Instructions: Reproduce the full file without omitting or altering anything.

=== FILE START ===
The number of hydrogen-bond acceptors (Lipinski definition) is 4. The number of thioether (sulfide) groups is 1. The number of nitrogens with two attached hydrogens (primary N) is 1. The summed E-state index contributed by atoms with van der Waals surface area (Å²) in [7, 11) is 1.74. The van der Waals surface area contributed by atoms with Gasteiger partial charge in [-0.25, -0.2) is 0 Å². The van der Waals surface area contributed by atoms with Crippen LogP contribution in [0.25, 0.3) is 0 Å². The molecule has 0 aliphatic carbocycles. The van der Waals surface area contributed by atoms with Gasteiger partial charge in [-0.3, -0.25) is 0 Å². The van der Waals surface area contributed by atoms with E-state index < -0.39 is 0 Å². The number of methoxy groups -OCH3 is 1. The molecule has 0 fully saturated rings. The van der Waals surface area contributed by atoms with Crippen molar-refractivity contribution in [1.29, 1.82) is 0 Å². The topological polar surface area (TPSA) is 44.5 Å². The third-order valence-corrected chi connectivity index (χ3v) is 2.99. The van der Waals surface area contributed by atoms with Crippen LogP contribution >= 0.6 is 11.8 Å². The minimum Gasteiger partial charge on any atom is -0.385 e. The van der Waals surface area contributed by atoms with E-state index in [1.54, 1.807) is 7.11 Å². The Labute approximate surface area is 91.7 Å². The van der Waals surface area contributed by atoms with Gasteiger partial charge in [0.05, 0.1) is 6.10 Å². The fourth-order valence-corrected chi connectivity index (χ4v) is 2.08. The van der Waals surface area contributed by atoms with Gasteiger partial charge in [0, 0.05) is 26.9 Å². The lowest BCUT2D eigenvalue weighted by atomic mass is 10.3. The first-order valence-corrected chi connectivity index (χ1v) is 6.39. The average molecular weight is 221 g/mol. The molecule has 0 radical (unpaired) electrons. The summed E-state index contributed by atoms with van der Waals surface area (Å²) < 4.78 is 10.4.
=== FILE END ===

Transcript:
The number of hydrogen-bond acceptors (Lipinski definition) is 4. The number of thioether (sulfide) groups is 1. The number of nitrogens with two attached hydrogens (primary N) is 1. The summed E-state index contributed by atoms with van der Waals surface area (Å²) in [7, 11) is 1.74. The van der Waals surface area contributed by atoms with Gasteiger partial charge in [-0.25, -0.2) is 0 Å². The van der Waals surface area contributed by atoms with Crippen LogP contribution in [0.25, 0.3) is 0 Å². The molecule has 0 aliphatic carbocycles. The van der Waals surface area contributed by atoms with Gasteiger partial charge in [-0.3, -0.25) is 0 Å². The van der Waals surface area contributed by atoms with E-state index < -0.39 is 0 Å². The number of methoxy groups -OCH3 is 1. The molecule has 0 fully saturated rings. The van der Waals surface area contributed by atoms with Crippen molar-refractivity contribution in [1.29, 1.82) is 0 Å². The topological polar surface area (TPSA) is 44.5 Å². The third-order valence-corrected chi connectivity index (χ3v) is 2.99. The van der Waals surface area contributed by atoms with Crippen LogP contribution >= 0.6 is 11.8 Å². The minimum Gasteiger partial charge on any atom is -0.385 e. The van der Waals surface area contributed by atoms with E-state index in [1.54, 1.807) is 7.11 Å². The Labute approximate surface area is 91.7 Å². The van der Waals surface area contributed by atoms with Gasteiger partial charge in [0.05, 0.1) is 6.10 Å². The fourth-order valence-corrected chi connectivity index (χ4v) is 2.08. The van der Waals surface area contributed by atoms with Gasteiger partial charge in [0, 0.05) is 26.9 Å². The lowest BCUT2D eigenvalue weighted by atomic mass is 10.3. The first-order valence-corrected chi connectivity index (χ1v) is 6.39. The average molecular weight is 221 g/mol. The molecule has 0 radical (unpaired) electrons. The summed E-state index contributed by atoms with van der Waals surface area (Å²) < 4.78 is 10.4.